img tag embedded on a page you visit can trigger a
GET request to any server, making it especially easy for attackers to trigger undesired actions if your server takes actions as the result of a
Therefore if your application makes state changes without CSRF protection, and the attacker knows about the endpoint, you may be in trouble. For a real life example insecure and commonly used routers have been exploited like this. Consider this hypothetical URL in the web application hosted by a home router:
It enables remote admin access (aka adjusts config so that people can login to the admin section of the router from the internet), it has a well known URL, it requires basic authentication, and the router ships with a well known default username and password (admin:admin). As a result an attacker creates a webpage that makes a simple
GET request to the above URL. The attacker won't get a response from the router (because of CORS) but the router still receives the request and if vulnerable, is now ready to accept admin connections from the internet. The malicious script then phones home with the victims IP address and another quick script checks their IP address to see if there is now an accessible router. If so, then the attacker has silently gained full control over the victim's home network simply because they visited the wrong page and were using a common, vulnerable router.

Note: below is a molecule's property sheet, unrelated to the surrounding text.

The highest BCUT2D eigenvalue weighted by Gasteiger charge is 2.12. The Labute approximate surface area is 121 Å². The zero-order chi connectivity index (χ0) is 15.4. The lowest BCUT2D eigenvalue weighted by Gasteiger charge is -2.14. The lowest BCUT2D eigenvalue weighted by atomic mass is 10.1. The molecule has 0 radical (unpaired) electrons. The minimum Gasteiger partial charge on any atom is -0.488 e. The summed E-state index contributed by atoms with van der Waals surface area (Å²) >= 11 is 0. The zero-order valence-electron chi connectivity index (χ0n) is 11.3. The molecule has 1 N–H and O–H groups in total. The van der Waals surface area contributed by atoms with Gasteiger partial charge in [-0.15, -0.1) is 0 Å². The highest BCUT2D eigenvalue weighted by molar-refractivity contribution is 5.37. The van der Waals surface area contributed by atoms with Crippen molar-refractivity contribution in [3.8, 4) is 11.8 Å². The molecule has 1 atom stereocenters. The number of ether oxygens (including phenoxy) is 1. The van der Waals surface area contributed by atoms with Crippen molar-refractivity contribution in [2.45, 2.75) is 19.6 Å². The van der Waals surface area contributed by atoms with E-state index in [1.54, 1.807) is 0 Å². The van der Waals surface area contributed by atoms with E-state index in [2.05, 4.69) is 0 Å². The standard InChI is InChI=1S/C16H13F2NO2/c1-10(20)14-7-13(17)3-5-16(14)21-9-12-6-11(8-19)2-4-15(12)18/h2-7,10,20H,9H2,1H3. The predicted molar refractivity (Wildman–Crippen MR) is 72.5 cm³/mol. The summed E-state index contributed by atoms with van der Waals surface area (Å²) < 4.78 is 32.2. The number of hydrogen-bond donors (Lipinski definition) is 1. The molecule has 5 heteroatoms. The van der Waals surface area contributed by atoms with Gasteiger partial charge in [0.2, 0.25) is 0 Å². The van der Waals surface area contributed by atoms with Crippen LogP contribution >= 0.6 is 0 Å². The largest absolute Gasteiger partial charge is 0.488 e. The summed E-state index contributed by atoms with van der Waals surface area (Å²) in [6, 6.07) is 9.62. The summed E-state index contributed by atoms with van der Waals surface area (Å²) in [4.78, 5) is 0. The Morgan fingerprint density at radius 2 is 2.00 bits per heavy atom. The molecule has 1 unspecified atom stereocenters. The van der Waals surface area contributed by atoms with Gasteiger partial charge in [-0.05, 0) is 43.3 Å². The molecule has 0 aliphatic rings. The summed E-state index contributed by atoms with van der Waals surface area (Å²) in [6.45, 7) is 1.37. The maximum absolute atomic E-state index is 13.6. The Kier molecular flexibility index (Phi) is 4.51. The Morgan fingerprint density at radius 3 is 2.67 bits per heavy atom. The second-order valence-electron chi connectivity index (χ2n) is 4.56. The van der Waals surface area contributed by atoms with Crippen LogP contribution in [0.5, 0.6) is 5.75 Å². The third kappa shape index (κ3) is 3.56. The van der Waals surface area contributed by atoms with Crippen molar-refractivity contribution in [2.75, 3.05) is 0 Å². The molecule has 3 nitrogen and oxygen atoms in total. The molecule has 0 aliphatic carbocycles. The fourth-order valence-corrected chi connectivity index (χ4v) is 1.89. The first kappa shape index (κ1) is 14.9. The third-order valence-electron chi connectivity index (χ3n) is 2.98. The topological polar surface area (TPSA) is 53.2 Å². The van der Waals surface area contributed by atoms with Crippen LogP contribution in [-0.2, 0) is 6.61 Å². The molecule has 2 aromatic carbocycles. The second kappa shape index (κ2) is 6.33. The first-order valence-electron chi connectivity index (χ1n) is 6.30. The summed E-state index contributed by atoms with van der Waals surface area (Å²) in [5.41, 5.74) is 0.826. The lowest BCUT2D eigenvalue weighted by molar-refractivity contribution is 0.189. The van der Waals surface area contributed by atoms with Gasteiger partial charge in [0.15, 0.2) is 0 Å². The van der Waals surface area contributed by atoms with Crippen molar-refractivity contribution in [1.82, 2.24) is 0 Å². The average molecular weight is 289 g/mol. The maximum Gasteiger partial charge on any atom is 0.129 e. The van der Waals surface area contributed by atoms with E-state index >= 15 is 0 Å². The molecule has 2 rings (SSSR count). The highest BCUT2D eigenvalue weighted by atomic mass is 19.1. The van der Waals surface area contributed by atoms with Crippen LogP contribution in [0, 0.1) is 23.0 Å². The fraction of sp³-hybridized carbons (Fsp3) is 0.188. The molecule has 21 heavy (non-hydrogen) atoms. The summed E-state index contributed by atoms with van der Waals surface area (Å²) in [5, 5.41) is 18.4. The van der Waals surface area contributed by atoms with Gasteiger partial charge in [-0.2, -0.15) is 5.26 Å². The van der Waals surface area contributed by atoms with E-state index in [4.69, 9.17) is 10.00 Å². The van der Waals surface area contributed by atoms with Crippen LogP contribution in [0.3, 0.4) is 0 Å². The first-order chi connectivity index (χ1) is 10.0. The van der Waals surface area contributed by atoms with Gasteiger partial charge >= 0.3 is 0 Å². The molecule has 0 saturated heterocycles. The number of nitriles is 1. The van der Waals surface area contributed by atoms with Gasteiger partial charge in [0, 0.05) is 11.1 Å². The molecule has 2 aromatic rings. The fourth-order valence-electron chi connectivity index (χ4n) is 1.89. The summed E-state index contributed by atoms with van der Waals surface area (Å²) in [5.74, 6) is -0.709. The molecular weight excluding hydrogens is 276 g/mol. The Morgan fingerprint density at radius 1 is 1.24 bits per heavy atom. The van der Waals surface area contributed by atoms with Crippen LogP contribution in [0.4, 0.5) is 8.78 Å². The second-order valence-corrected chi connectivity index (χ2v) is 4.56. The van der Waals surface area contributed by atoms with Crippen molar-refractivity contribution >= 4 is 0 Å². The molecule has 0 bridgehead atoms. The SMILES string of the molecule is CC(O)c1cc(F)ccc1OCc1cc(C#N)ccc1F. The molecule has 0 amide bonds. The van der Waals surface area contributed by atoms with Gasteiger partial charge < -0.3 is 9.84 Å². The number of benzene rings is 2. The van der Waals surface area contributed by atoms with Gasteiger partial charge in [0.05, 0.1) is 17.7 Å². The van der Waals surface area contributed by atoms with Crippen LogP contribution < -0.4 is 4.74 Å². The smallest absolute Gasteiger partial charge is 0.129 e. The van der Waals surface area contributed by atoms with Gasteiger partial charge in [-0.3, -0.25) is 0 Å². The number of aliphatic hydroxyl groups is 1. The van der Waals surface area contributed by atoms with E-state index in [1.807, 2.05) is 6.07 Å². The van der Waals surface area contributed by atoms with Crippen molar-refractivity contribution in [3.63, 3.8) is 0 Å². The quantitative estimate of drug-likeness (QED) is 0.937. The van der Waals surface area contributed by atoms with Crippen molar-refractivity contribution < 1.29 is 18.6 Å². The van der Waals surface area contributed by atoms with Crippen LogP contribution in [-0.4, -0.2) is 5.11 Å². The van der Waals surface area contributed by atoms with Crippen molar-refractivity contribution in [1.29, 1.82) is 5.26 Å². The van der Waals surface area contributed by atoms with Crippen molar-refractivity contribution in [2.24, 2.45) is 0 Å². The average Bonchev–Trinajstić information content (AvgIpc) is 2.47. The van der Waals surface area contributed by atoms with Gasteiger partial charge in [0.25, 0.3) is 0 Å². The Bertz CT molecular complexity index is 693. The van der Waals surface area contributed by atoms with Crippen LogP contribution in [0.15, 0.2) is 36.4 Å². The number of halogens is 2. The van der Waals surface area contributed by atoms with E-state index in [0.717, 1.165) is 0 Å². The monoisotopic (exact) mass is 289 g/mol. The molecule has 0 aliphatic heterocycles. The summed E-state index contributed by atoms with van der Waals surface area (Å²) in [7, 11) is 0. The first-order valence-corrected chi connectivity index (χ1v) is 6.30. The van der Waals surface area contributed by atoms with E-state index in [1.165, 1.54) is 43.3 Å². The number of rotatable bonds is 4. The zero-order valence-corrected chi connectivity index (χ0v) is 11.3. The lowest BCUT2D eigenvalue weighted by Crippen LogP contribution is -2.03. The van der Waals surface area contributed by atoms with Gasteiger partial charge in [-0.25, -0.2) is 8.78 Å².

Of course a custom application is much harder to take advantage of like this because it is a blind attack. Without information about what they are attacking, it's nearly impossible to have any success. As a result the practical risk level is likely low since the attack surface is so tiny. Still, here are some caveats to keep in mind:
- All bets are off in the event of a targeted attack. If the attacker knows you run some software locally that has a vulnerability, they just need you to visit the wrong link.
- CORS config is important. If your local app uses an overly permissive CORS configuration then an attacker could read the results and "browse" your application.
- Depending on how the network is configured, some basic port scanning may be possible.
- DNS rebinding (h/t EdC) may allow an attacker to circumvent the SOP and CORS. There can be obstacles to such an attack, but a determined attacker may improve their odds of success by using it.